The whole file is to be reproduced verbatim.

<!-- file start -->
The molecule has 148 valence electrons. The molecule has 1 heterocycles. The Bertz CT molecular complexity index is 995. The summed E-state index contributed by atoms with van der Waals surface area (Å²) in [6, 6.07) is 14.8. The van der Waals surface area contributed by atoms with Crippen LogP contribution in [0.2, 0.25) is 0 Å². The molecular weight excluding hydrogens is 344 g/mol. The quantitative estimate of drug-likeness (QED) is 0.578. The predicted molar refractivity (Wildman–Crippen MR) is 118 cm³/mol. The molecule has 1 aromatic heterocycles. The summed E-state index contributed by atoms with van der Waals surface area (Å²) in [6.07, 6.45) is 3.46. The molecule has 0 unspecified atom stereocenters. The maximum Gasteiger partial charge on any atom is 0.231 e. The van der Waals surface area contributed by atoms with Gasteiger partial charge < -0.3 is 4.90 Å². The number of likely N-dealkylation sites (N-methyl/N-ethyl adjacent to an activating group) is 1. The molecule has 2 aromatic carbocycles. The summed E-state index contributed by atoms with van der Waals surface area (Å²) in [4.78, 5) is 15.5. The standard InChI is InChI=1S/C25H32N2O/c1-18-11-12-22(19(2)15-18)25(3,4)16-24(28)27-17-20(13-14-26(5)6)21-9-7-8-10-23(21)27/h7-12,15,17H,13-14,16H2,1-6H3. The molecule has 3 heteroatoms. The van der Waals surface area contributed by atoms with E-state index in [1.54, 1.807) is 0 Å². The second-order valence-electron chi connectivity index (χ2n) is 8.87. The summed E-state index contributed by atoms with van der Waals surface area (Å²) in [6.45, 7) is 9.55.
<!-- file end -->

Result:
The molecule has 148 valence electrons. The molecule has 1 heterocycles. The Bertz CT molecular complexity index is 995. The summed E-state index contributed by atoms with van der Waals surface area (Å²) in [6, 6.07) is 14.8. The van der Waals surface area contributed by atoms with Crippen LogP contribution in [0.2, 0.25) is 0 Å². The molecular weight excluding hydrogens is 344 g/mol. The quantitative estimate of drug-likeness (QED) is 0.578. The predicted molar refractivity (Wildman–Crippen MR) is 118 cm³/mol. The molecule has 1 aromatic heterocycles. The summed E-state index contributed by atoms with van der Waals surface area (Å²) in [6.07, 6.45) is 3.46. The molecule has 0 unspecified atom stereocenters. The maximum Gasteiger partial charge on any atom is 0.231 e. The van der Waals surface area contributed by atoms with Gasteiger partial charge < -0.3 is 4.90 Å². The number of likely N-dealkylation sites (N-methyl/N-ethyl adjacent to an activating group) is 1. The molecule has 2 aromatic carbocycles. The summed E-state index contributed by atoms with van der Waals surface area (Å²) in [4.78, 5) is 15.5. The standard InChI is InChI=1S/C25H32N2O/c1-18-11-12-22(19(2)15-18)25(3,4)16-24(28)27-17-20(13-14-26(5)6)21-9-7-8-10-23(21)27/h7-12,15,17H,13-14,16H2,1-6H3. The molecule has 3 heteroatoms. The van der Waals surface area contributed by atoms with E-state index in [1.54, 1.807) is 0 Å². The second-order valence-electron chi connectivity index (χ2n) is 8.87. The summed E-state index contributed by atoms with van der Waals surface area (Å²) in [6.45, 7) is 9.55.